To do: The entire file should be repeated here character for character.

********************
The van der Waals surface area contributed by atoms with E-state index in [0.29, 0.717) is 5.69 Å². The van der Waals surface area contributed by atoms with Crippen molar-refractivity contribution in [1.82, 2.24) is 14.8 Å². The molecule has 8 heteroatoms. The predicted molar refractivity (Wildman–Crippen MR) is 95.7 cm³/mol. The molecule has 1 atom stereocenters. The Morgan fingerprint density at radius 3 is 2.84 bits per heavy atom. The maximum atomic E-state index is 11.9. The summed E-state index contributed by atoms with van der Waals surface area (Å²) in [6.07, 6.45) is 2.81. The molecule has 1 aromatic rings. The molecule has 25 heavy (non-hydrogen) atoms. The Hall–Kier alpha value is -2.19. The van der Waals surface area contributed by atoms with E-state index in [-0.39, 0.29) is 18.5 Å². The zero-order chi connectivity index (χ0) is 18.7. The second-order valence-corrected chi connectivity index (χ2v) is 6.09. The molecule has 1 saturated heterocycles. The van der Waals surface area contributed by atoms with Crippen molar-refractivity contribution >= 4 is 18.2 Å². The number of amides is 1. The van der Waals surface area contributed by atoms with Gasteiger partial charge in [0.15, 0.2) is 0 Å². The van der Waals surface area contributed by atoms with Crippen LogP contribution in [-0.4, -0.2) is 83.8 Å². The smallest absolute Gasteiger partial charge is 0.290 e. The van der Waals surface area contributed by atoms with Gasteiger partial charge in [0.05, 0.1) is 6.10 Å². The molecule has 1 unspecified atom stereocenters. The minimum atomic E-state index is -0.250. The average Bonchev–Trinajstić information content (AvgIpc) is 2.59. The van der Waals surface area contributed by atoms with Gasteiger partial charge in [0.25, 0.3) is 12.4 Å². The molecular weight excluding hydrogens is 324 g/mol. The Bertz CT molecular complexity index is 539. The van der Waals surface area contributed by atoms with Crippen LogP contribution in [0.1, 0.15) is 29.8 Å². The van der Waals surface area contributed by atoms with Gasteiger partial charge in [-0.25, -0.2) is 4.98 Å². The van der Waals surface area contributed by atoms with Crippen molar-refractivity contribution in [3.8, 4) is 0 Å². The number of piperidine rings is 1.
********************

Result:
The van der Waals surface area contributed by atoms with E-state index in [0.29, 0.717) is 5.69 Å². The van der Waals surface area contributed by atoms with Crippen molar-refractivity contribution in [1.82, 2.24) is 14.8 Å². The molecule has 8 heteroatoms. The predicted molar refractivity (Wildman–Crippen MR) is 95.7 cm³/mol. The molecule has 1 atom stereocenters. The Morgan fingerprint density at radius 3 is 2.84 bits per heavy atom. The maximum atomic E-state index is 11.9. The summed E-state index contributed by atoms with van der Waals surface area (Å²) in [6.07, 6.45) is 2.81. The molecule has 1 aromatic rings. The molecule has 25 heavy (non-hydrogen) atoms. The Hall–Kier alpha value is -2.19. The van der Waals surface area contributed by atoms with E-state index in [-0.39, 0.29) is 18.5 Å². The zero-order chi connectivity index (χ0) is 18.7. The second-order valence-corrected chi connectivity index (χ2v) is 6.09. The molecule has 1 saturated heterocycles. The van der Waals surface area contributed by atoms with Crippen molar-refractivity contribution >= 4 is 18.2 Å². The number of amides is 1. The van der Waals surface area contributed by atoms with Gasteiger partial charge in [0.15, 0.2) is 0 Å². The van der Waals surface area contributed by atoms with Crippen LogP contribution in [-0.4, -0.2) is 83.8 Å². The smallest absolute Gasteiger partial charge is 0.290 e. The van der Waals surface area contributed by atoms with Gasteiger partial charge in [0.05, 0.1) is 6.10 Å². The molecule has 1 unspecified atom stereocenters. The minimum atomic E-state index is -0.250. The average Bonchev–Trinajstić information content (AvgIpc) is 2.59. The van der Waals surface area contributed by atoms with Gasteiger partial charge in [0.25, 0.3) is 12.4 Å². The molecular weight excluding hydrogens is 324 g/mol. The Bertz CT molecular complexity index is 539. The van der Waals surface area contributed by atoms with Crippen LogP contribution in [0.1, 0.15) is 29.8 Å². The van der Waals surface area contributed by atoms with Gasteiger partial charge in [-0.25, -0.2) is 4.98 Å². The van der Waals surface area contributed by atoms with Crippen molar-refractivity contribution in [3.8, 4) is 0 Å². The number of piperidine rings is 1.